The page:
Data Centre may become India’s economic growth engine; likely to generate large-scale investments, jobs

Updated: July 24, 2020 4:28 PM

With the government laying more emphasis on self-reliance and data protection through data localisation, the demand for data centre outsourcing market in India is expected to grow by 25 per cent CAGR by 2023-24 to touch $5 billion.

data centre, data privacy, economic growthA data centre hosts physical infrastructure at secured facilities that house a series of computer networks that remotely store, process, and disseminates information and data organised around a business entity.

Niranjan Hiranandani

While the Coronavirus situation may have got most economic activities to disrupt and most sectors looking at an uncertain future, there is one sector which is expected to generate huge investments, create new employment opportunities and grow consistently even post the COVID scenario. It is the business of data centre outsourcing. There are several reasons for the same. Firstly the lockdown has led to a series of activities which has resulted in the spurt in demand for data in India. People who want to use their time constructively have started using digital means to operate their business or profession. There are video meetings and webinars happening remotely where people are registering and getting connected. Schools are working online. There has been a 25 per cent increase in people getting hooked on to social media to get connected to their friends and relatives. Even offices are allowing people to work remotely from their homes.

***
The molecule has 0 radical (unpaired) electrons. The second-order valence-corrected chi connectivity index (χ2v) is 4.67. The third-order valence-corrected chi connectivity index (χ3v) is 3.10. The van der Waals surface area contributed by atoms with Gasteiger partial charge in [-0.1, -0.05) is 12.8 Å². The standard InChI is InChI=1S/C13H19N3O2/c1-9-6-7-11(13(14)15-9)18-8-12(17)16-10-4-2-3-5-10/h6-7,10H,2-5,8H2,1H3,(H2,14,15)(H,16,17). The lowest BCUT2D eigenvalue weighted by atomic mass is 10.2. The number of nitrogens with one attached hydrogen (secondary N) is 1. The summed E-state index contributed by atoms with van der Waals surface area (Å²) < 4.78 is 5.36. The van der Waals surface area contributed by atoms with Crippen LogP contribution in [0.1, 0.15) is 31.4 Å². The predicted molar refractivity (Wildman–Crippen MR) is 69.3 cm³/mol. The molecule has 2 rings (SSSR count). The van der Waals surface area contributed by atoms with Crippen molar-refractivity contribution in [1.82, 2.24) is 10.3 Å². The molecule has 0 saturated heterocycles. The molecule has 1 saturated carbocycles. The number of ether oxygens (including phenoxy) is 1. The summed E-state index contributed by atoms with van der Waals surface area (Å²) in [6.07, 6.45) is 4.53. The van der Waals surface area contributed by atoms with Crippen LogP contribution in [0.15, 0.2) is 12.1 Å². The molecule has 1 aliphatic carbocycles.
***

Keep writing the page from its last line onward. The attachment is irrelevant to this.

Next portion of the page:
Need to safeguard data

The central government has also initiated the call for Atma Nirbhar Bharat or self- reliant India, where emphases would be laid on localisation. This also includes data and privacy protection of Indian citizens against any infringement by foreign authorities. There are several models of mobile phones which are available very cheap in India add to it the more affordable data connection.

This has resulted in a boost not only in urban but even in rural areas of India. According to the data by the Internet & Mobile Association of India (IAMAI), there has been an increase to the tune of 30 million users. Also during the first week of the lockdown, there was a 13 per cent increase in the internet data usage stated the report by the telecom ministry which is due to everyone working from home, live streaming of content, and accessing various social media platforms.

The coronavirus lockdown has accentuated the usage of data and has increased the demand for bandwidth as well as storage capacities. India is the second-largest data growing digital economy in the world. By the end of the year 2025, there will be almost 850 million smartphone users and 200 million Smart TVs consumers in India and will be collectively consuming more than five hours of video data per device per day.

With a constant increase in data usage, so are their storage requirements. There has been a massive increase in the data being generated both by the business enterprises and consumers. This is where the utility of the data centre for the storage of data, thus providing optimum endurance for executing a particular process comes in picture.